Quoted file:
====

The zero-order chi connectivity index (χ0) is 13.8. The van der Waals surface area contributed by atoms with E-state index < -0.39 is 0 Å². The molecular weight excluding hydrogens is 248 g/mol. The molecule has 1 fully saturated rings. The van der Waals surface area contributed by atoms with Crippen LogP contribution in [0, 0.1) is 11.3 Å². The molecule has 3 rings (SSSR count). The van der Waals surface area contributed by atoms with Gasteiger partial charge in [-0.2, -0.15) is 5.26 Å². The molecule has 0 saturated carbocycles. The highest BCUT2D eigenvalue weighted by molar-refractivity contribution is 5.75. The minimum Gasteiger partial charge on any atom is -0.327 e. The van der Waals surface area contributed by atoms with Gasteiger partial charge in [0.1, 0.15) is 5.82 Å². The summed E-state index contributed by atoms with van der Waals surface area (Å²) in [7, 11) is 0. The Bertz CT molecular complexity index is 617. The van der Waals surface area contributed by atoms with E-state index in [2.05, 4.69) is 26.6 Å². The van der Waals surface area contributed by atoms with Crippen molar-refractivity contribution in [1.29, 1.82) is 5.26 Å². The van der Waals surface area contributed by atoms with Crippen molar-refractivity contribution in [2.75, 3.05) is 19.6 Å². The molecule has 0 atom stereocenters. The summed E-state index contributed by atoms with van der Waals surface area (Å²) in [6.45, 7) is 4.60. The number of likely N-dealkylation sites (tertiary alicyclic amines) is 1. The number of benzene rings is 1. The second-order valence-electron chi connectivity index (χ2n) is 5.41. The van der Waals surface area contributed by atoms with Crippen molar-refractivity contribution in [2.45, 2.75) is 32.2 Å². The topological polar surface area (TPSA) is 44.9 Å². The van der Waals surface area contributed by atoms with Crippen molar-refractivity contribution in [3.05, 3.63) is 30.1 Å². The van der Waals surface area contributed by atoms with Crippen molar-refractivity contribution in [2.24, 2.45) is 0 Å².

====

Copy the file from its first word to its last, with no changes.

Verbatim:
The zero-order chi connectivity index (χ0) is 13.8. The van der Waals surface area contributed by atoms with E-state index < -0.39 is 0 Å². The molecular weight excluding hydrogens is 248 g/mol. The molecule has 1 fully saturated rings. The van der Waals surface area contributed by atoms with Crippen LogP contribution in [0, 0.1) is 11.3 Å². The molecule has 3 rings (SSSR count). The van der Waals surface area contributed by atoms with Gasteiger partial charge in [-0.2, -0.15) is 5.26 Å². The molecule has 0 saturated carbocycles. The highest BCUT2D eigenvalue weighted by molar-refractivity contribution is 5.75. The minimum Gasteiger partial charge on any atom is -0.327 e. The van der Waals surface area contributed by atoms with Gasteiger partial charge in [0.1, 0.15) is 5.82 Å². The summed E-state index contributed by atoms with van der Waals surface area (Å²) in [7, 11) is 0. The Bertz CT molecular complexity index is 617. The van der Waals surface area contributed by atoms with E-state index in [2.05, 4.69) is 26.6 Å². The van der Waals surface area contributed by atoms with Crippen molar-refractivity contribution in [1.29, 1.82) is 5.26 Å². The van der Waals surface area contributed by atoms with Crippen molar-refractivity contribution in [2.75, 3.05) is 19.6 Å². The molecule has 0 atom stereocenters. The summed E-state index contributed by atoms with van der Waals surface area (Å²) in [6.45, 7) is 4.60. The number of likely N-dealkylation sites (tertiary alicyclic amines) is 1. The number of benzene rings is 1. The second-order valence-electron chi connectivity index (χ2n) is 5.41. The van der Waals surface area contributed by atoms with Crippen molar-refractivity contribution in [2.45, 2.75) is 32.2 Å². The topological polar surface area (TPSA) is 44.9 Å². The van der Waals surface area contributed by atoms with Crippen molar-refractivity contribution in [3.05, 3.63) is 30.1 Å². The van der Waals surface area contributed by atoms with Crippen molar-refractivity contribution in [2.24, 2.45) is 0 Å².